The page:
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The Regulatory Reach of Living Marine Resource Statutes: A Moving Target in Unchartered Waters

November 2000

Citation: ELR 11006

Author: Andrew J. Turner

Roll on, thou deep and dark blue ocean . . . ten thousand fleets

sweep over thee in vain . . . but [man's] control stops with the shore.1

The ocean holds 97% of the water on earth2 and 80% of the world's biodiversity.3 The ocean also provides the setting for a significant portion of the world's economic activities. Over 95% of U.S. foreign trade moves by sea,4 25% of world petroleum production is supplied by offshore oil and gas wells,5 world fish exports represent 11% of total global agricultural exports,6 and coastal tourism represents 85% of all U.S. tourism.7 Not surprisingly, two-thirds of the world's population lives within 50 miles of a coastline.8 In contrast to Lord Byron's early 19th century view, man has demonstrated that his activities can have profound effects on the ocean and its living marine resources.9 This thesis addresses the reach of federal regulatory authority over living marine resources.

The vitality of the ocean to economies as well as ecosystems, and the interrelation of both, has been recognized in numerous statutes and other federal actions.10 Major federal statutes concerned with the protection of living marine resources include the Marine Mammal Protection Act (MMPA),11 the Endangered Species Act (ESA),12 the Magnuson-Stevens Fishery Conservation and Management Act (MSFCMA),13 the Marine Protection, Research, and Sanctuaries Act (MPRSA),14 and the Coastal Zone Management Act (CZMA).15 Living marine resource statutes typically provide either specific or general regulatory authority [30 ELR 11007] to implementing federal agencies, or both.16 The exercise of this authority can have sweeping implications for affected activities, such as shipping, fishing, aquaculture, mineral extraction, military operations, research, and tourism, and often requires accounting for a unique blend of competing environmental, commercial, tribal, maritime, state, national, and international policies and requirements. Within the contours of these policies and requirements, the precise limits of federal agency authority to regulative activities affecting living marine resources are not always clear.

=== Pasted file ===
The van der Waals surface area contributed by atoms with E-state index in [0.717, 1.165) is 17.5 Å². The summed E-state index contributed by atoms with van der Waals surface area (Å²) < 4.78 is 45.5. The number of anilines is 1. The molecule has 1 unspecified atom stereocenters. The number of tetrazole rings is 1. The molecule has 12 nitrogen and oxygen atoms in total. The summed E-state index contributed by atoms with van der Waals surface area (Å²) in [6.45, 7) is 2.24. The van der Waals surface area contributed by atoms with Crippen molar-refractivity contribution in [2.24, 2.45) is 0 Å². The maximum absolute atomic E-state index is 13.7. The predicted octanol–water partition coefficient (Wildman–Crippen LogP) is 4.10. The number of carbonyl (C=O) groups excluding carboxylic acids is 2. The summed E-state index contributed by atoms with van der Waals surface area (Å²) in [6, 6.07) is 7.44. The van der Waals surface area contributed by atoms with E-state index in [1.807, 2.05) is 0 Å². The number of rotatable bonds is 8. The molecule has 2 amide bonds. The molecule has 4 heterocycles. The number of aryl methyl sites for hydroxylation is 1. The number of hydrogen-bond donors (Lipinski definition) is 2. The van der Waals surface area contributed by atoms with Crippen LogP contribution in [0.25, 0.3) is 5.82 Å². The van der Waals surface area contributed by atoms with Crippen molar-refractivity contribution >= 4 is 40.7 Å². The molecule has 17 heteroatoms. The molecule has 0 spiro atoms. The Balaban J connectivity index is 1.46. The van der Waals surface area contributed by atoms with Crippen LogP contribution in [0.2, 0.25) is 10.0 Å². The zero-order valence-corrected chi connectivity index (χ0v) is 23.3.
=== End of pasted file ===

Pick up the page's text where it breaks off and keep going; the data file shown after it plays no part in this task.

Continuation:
Andrew J. Turner authored this Article while enrolled in the George Washington University Law School as an Environmental LL.M. candidate and serving as an attorney with the National Oceanic and Atmospheric Administration (NOAA) Office of General Counsel. Mr. Turner is currently an associate with Hunton & Williams in Washington, D.C. He received his B.B.A. in December 1988 from Florida Atlantic University, his J.D. in May 1992 from West Virginia University College of Law, and his L.L.M. in May 2000 from the George Washington University Law School. The views expressed in this Article are solely those of the author and are not intended to represent NOAA, the National Marine Fisheries Service, or any other agency, person, or entity.

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